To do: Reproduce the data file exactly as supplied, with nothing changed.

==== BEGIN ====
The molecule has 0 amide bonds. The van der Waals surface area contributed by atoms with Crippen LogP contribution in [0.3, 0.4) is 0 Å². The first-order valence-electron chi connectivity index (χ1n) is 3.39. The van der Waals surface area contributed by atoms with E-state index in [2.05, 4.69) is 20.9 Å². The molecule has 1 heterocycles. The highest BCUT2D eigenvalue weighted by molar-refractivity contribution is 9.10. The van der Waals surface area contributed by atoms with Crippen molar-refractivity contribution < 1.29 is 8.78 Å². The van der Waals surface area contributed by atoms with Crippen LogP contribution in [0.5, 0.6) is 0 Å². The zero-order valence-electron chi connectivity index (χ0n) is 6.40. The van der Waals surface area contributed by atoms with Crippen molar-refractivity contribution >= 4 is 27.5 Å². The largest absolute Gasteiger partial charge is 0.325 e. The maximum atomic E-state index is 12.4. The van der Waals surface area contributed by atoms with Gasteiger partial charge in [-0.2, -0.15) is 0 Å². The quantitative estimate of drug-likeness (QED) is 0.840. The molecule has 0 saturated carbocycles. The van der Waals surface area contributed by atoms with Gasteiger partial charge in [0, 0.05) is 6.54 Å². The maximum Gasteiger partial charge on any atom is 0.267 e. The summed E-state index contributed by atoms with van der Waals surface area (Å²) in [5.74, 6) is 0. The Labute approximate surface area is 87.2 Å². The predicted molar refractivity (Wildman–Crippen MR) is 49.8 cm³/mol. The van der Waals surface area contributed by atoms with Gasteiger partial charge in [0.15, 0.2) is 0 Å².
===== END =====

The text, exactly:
The molecule has 0 amide bonds. The van der Waals surface area contributed by atoms with Crippen LogP contribution in [0.3, 0.4) is 0 Å². The first-order valence-electron chi connectivity index (χ1n) is 3.39. The van der Waals surface area contributed by atoms with E-state index in [2.05, 4.69) is 20.9 Å². The molecule has 1 heterocycles. The highest BCUT2D eigenvalue weighted by molar-refractivity contribution is 9.10. The van der Waals surface area contributed by atoms with Crippen molar-refractivity contribution < 1.29 is 8.78 Å². The van der Waals surface area contributed by atoms with Crippen LogP contribution in [0.5, 0.6) is 0 Å². The zero-order valence-electron chi connectivity index (χ0n) is 6.40. The van der Waals surface area contributed by atoms with Crippen molar-refractivity contribution >= 4 is 27.5 Å². The largest absolute Gasteiger partial charge is 0.325 e. The maximum atomic E-state index is 12.4. The van der Waals surface area contributed by atoms with Gasteiger partial charge in [-0.2, -0.15) is 0 Å². The quantitative estimate of drug-likeness (QED) is 0.840. The molecule has 0 saturated carbocycles. The van der Waals surface area contributed by atoms with Gasteiger partial charge in [0, 0.05) is 6.54 Å². The maximum Gasteiger partial charge on any atom is 0.267 e. The summed E-state index contributed by atoms with van der Waals surface area (Å²) in [5.74, 6) is 0. The Labute approximate surface area is 87.2 Å². The predicted molar refractivity (Wildman–Crippen MR) is 49.8 cm³/mol. The van der Waals surface area contributed by atoms with Gasteiger partial charge in [0.15, 0.2) is 0 Å².